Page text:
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Publication numberUS3908945 A
Publication typeGrant
Publication dateSep 30, 1975
Filing dateFeb 21, 1974
Priority dateFeb 21, 1974
Publication numberUS 3908945 A, US 3908945A, US-A-3908945, US3908945 A, US3908945A
InventorsHerbert D Shapiro, George A Bondi
Original AssigneeHerbert D Shapiro, George A Bondi
Export CitationBiBTeX, EndNote, RefMan
External Links: USPTO, USPTO Assignment, Espacenet
Portable camera mounting apparatus
US 3908945 A
Abstract
A portable camera mounting apparatus having a hollow telescopic body structure for supporting a camera. When the apparatus is being used as a support for the camera, the telescopic body structure is extended, the camera is mounted at the top end of the structure by a pivot mount, and the structure is supported by three legs which extend from the bottom end of the structure. When the apparatus is being transported or stored, the camera is removed from the pivot mount, and the telescopic body structure is retracted to a convenient length with both the camera pivot mount and support legs disposed in the hollow interior of the body structure. The telescopic body structure includes stop means to limit its amount of extension and lock means to lock it in its extended position and retracted position, and in any intermediate position.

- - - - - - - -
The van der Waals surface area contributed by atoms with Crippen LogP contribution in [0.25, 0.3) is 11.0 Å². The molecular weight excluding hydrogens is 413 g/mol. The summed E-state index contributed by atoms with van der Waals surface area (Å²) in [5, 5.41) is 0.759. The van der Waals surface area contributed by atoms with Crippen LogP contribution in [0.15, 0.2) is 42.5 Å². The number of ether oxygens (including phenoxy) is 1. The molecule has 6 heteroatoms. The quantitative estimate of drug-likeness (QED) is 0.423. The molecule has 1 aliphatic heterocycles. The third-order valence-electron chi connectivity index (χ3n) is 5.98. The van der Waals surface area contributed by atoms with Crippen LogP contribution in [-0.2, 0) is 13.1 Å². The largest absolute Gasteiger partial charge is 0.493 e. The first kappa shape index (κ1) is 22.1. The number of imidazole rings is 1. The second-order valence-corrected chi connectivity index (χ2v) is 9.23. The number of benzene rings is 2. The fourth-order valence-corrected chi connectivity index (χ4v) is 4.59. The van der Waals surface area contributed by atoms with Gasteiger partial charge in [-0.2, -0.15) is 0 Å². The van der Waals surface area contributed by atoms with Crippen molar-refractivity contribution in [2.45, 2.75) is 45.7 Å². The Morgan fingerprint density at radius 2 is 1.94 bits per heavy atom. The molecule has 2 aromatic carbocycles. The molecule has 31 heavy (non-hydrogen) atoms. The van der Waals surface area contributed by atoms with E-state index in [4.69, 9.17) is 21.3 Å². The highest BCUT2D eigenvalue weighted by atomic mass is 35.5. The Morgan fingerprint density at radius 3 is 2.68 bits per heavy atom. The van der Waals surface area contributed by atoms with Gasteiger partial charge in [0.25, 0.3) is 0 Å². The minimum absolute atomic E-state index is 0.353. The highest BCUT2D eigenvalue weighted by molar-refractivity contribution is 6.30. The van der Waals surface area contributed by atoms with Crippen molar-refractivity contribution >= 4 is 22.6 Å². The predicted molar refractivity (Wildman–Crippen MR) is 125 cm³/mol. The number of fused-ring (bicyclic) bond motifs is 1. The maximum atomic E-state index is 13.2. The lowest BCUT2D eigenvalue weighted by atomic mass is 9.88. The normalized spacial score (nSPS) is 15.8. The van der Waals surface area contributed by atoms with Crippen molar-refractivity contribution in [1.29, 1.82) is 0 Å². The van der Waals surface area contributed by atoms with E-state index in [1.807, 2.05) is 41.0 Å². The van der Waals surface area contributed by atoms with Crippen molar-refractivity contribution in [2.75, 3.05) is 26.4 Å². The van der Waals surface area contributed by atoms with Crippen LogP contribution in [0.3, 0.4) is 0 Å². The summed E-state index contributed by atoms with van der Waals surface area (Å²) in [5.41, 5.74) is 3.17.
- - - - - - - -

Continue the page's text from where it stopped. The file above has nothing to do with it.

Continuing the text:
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United States Patent [1 1 Shapiro et a1.